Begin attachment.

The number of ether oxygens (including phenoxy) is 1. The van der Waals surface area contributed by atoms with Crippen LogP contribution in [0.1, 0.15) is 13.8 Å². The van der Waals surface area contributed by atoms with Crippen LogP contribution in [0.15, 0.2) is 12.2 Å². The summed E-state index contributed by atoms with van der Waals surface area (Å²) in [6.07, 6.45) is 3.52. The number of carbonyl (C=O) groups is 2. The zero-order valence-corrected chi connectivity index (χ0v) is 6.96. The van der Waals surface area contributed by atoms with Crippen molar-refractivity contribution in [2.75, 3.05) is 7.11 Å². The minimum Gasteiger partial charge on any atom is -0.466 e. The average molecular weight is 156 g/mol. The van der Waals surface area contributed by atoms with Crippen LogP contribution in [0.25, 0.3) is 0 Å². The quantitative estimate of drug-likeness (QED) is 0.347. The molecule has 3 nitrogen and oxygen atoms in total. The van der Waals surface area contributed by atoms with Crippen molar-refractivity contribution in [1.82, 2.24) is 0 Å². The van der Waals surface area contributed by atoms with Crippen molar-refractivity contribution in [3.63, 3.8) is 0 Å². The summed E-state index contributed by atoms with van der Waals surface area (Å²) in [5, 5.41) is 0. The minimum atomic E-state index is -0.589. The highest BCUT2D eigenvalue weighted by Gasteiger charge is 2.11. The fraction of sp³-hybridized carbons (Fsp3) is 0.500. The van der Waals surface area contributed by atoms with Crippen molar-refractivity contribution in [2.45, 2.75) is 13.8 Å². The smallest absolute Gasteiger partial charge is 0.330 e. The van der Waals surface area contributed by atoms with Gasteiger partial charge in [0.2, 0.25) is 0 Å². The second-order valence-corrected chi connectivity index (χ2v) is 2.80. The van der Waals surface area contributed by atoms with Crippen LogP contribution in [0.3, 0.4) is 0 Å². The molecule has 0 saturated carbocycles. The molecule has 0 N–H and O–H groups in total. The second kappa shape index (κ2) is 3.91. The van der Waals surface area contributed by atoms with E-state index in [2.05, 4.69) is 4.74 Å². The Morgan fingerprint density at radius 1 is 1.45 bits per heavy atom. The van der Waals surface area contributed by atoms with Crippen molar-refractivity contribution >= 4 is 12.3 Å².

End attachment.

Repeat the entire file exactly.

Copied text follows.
The number of ether oxygens (including phenoxy) is 1. The van der Waals surface area contributed by atoms with Crippen LogP contribution in [0.1, 0.15) is 13.8 Å². The van der Waals surface area contributed by atoms with Crippen LogP contribution in [0.15, 0.2) is 12.2 Å². The summed E-state index contributed by atoms with van der Waals surface area (Å²) in [6.07, 6.45) is 3.52. The number of carbonyl (C=O) groups is 2. The zero-order valence-corrected chi connectivity index (χ0v) is 6.96. The van der Waals surface area contributed by atoms with Crippen molar-refractivity contribution in [2.75, 3.05) is 7.11 Å². The minimum Gasteiger partial charge on any atom is -0.466 e. The average molecular weight is 156 g/mol. The van der Waals surface area contributed by atoms with Crippen LogP contribution in [0.25, 0.3) is 0 Å². The quantitative estimate of drug-likeness (QED) is 0.347. The molecule has 3 nitrogen and oxygen atoms in total. The van der Waals surface area contributed by atoms with Crippen molar-refractivity contribution in [1.82, 2.24) is 0 Å². The van der Waals surface area contributed by atoms with Crippen molar-refractivity contribution in [3.63, 3.8) is 0 Å². The summed E-state index contributed by atoms with van der Waals surface area (Å²) in [5, 5.41) is 0. The minimum atomic E-state index is -0.589. The highest BCUT2D eigenvalue weighted by Gasteiger charge is 2.11. The fraction of sp³-hybridized carbons (Fsp3) is 0.500. The van der Waals surface area contributed by atoms with Crippen molar-refractivity contribution in [2.45, 2.75) is 13.8 Å². The smallest absolute Gasteiger partial charge is 0.330 e. The van der Waals surface area contributed by atoms with Gasteiger partial charge in [0.2, 0.25) is 0 Å². The second-order valence-corrected chi connectivity index (χ2v) is 2.80. The van der Waals surface area contributed by atoms with Crippen LogP contribution in [0.3, 0.4) is 0 Å². The molecule has 0 saturated carbocycles. The molecule has 0 N–H and O–H groups in total. The second kappa shape index (κ2) is 3.91. The van der Waals surface area contributed by atoms with E-state index in [2.05, 4.69) is 4.74 Å². The Morgan fingerprint density at radius 1 is 1.45 bits per heavy atom. The van der Waals surface area contributed by atoms with Crippen molar-refractivity contribution >= 4 is 12.3 Å².